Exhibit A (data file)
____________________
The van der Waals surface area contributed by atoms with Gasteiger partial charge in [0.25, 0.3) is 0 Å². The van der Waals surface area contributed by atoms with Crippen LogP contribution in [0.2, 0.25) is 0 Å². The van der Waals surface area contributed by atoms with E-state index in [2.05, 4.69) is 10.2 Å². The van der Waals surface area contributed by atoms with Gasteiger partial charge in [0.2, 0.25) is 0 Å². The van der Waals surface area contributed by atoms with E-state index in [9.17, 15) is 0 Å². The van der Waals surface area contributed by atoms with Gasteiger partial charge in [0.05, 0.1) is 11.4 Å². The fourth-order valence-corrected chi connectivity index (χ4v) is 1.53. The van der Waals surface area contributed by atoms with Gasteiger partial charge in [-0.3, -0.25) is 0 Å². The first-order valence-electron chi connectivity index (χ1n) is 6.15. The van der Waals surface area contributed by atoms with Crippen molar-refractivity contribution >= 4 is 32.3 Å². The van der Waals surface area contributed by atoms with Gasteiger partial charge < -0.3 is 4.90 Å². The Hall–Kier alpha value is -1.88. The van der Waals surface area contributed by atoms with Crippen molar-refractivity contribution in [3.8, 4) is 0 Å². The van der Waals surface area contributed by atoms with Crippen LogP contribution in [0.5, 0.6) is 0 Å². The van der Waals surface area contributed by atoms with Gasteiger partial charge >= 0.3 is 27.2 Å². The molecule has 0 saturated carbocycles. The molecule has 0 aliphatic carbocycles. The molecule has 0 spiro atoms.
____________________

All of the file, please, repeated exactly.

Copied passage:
The van der Waals surface area contributed by atoms with Gasteiger partial charge in [0.25, 0.3) is 0 Å². The van der Waals surface area contributed by atoms with Crippen LogP contribution in [0.2, 0.25) is 0 Å². The van der Waals surface area contributed by atoms with E-state index in [2.05, 4.69) is 10.2 Å². The van der Waals surface area contributed by atoms with Gasteiger partial charge in [0.2, 0.25) is 0 Å². The van der Waals surface area contributed by atoms with E-state index in [9.17, 15) is 0 Å². The van der Waals surface area contributed by atoms with Gasteiger partial charge in [0.05, 0.1) is 11.4 Å². The fourth-order valence-corrected chi connectivity index (χ4v) is 1.53. The van der Waals surface area contributed by atoms with Gasteiger partial charge in [-0.3, -0.25) is 0 Å². The first-order valence-electron chi connectivity index (χ1n) is 6.15. The van der Waals surface area contributed by atoms with Crippen molar-refractivity contribution >= 4 is 32.3 Å². The van der Waals surface area contributed by atoms with Gasteiger partial charge < -0.3 is 4.90 Å². The Hall–Kier alpha value is -1.88. The van der Waals surface area contributed by atoms with Crippen molar-refractivity contribution in [3.8, 4) is 0 Å². The van der Waals surface area contributed by atoms with Crippen LogP contribution in [0.5, 0.6) is 0 Å². The van der Waals surface area contributed by atoms with Gasteiger partial charge >= 0.3 is 27.2 Å². The molecule has 0 saturated carbocycles. The molecule has 0 aliphatic carbocycles. The molecule has 0 spiro atoms.